I recently finished reading the book Rework by Jason Fried & David Heinemeier Hansson, the founders of the small but powerful 37 Signals company.
Rework and 37 Signals’ last book (Getting Real) are unique in that they give you a birds eye view on operating a small business (37 Signals has just a few employees) whose products (software for design & productivity) are used by millions.
Here’s a sampling of 5 tips I liked from Rework:
The main reason here is that you don’t have to worry about focus groups; you know what the products needs or doesn’t need first-hand.
“What’s The Hot Dog In Your Hot Dog Stand?”
I love this quote: Fried & Heinemeier Hansson are suggesting that if you were to start a hot dog stand, the first thing you’d want to work on is the…hot dog (as opposed to the napkins or relish).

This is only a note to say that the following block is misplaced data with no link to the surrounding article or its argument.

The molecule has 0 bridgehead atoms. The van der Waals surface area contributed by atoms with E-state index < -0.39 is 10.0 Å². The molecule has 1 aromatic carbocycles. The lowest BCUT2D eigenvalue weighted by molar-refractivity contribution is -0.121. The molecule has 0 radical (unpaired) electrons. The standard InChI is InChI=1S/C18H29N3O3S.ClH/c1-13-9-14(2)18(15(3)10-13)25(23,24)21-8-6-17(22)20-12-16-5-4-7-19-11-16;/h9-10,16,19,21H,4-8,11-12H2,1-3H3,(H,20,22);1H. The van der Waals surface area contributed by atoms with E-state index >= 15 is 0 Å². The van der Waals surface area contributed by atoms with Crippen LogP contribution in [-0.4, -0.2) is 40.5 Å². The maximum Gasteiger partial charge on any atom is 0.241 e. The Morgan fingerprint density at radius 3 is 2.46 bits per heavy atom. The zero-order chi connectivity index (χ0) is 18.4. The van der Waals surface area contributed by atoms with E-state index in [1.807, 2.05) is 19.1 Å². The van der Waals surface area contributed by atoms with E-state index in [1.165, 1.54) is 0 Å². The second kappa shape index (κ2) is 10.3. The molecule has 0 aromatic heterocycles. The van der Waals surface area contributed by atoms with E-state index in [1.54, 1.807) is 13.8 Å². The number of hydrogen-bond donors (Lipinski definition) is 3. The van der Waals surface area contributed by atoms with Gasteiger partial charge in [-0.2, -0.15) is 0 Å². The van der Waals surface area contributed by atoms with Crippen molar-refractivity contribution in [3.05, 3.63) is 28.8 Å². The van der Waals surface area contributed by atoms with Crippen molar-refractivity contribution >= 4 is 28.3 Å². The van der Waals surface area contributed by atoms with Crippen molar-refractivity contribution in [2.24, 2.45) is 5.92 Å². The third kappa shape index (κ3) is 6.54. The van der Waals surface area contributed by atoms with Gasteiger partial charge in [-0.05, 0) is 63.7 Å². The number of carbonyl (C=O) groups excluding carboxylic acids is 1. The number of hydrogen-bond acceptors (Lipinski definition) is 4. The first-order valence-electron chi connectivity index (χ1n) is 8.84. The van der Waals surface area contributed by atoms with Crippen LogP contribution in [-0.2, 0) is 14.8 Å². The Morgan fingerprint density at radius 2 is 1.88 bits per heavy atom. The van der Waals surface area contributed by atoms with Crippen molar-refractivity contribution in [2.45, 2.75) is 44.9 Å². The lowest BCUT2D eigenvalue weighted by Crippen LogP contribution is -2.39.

I’ve found this hot dog stand analogy to be a simple way to help entrepreneurs figure out where to start on new product creation.
Entrepreneurs face “feature-creep” all the time.
Fried & Heinemeier suggest you ask yourself: If you had to launch your product in 2 weeks, what features would you include?
For example, Crate & Barrel didn’t wait to build fancy displays when they launched their first store (they flipped over “crates and barrels” that the merchandise came in and stacked products on top of them.
“Cool wears off, useful never does.”
That’s a good quote I like for erring on the side of usability over coolness with product design.
Fried & Hansson recommend you hire people who set their own goals and execute and don’t need a lot of hand-holding.
This is similar to the “Drivers” (DACI Model) most imperative to getting things done.
One measurement of whether someone is a Manager of One/Driver, the 37 Signals founders say, is that if you leave these people alone, they surprise you with how much they get done.
Overall, the Rework book is a simple read for people trying to create a new business or running a small business; it didn’t make the Top 20 Best Business Books Of All Time but it’s not too far off.Tweet Comment